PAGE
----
Radio Science

Ultraviolet remote sensing of the aurora and ionosphere for C3I system use

Authors

  • R. E. Huffman,

  • J. C. Larrabee,

  • F. J. LeBlanc,

  • C. I. Meng


Abstract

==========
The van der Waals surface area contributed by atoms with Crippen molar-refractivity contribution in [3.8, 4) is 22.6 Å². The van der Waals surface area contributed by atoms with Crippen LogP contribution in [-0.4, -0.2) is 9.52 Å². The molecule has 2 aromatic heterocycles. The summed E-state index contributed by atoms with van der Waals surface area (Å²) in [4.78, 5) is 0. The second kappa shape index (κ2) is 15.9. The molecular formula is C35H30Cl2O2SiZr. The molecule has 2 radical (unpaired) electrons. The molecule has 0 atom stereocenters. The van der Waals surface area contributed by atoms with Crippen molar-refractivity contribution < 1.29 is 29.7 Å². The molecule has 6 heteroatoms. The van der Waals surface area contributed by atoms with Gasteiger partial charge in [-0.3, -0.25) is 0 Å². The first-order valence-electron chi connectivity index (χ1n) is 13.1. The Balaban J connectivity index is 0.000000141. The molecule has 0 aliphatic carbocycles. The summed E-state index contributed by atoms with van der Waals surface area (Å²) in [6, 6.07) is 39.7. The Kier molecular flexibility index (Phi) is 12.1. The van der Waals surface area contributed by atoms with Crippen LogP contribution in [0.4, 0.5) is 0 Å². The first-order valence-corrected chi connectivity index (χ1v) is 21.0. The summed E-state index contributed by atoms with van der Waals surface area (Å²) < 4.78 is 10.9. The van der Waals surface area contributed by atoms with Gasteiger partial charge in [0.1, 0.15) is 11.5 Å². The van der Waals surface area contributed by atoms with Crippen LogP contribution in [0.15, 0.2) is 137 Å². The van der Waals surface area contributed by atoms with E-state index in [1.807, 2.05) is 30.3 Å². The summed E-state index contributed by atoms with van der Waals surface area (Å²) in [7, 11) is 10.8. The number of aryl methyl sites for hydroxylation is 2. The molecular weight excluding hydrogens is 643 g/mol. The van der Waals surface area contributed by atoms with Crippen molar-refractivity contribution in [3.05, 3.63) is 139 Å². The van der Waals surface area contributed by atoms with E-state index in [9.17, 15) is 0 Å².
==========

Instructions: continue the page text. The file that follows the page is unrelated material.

The operation of command, control, communications, intelligence (C3I) systems is improved by better methods of remotely sensing the normal ionosphere and disturbed ionospheric regions such as auroras. This paper describes an ultraviolet imager flown to study UV emission for passive ionospheric and auroral remote sensing. The ultraviolet imager launched on the U.S. Air Force Space Test Program P83-1 satellite (HILAT) has been used for the investigation of high-latitude polar ionospheric disturbances, together with other sensors of the Defense Nuclear Agency. This instrument obtained imagery of the earth's auroral and airglow activity with a 30-A selectable spectral window in the vacuum ultraviolet wavelength range (1100 Å to 2000 Å). The experiment is designated the auroral/ionospheric mapper (AIM). It obtains an image using a mirror to scan repetitively across the ground track from the stabilized satellite in a polar orbit at about 830 km altitude. The intensity is measured by a photomultiplier tube at the exit slit of an Ebert-Fastie spectrometer (⅛ m). The instrument also has two fixed wavelength nadir-looking photometers at 3914 Å and 6300 Å with 10 Å spectral bandwidths. The capability of this sensor and initial observations of dayglow, limb brightening, and aurora will be presented. The images clearly demonstrate that auroral displays in the local summer polar region near solstice can easily be imaged at several wavelengths. The Rayleigh scattering and the photoelectron-excited dayglow emission background, both produced by solar UV irradiation, do not have any significant effect on the monitoring of the aurora. Observations of ultraviolet emission intensities in the auroral oval and the polar cap region were made, all under full daylight conditions. Fine structures of different auroral forms were imaged with a spatial resolution of approximately 4 km × 20 km and sensitivity of approximately 50 rayleighs.

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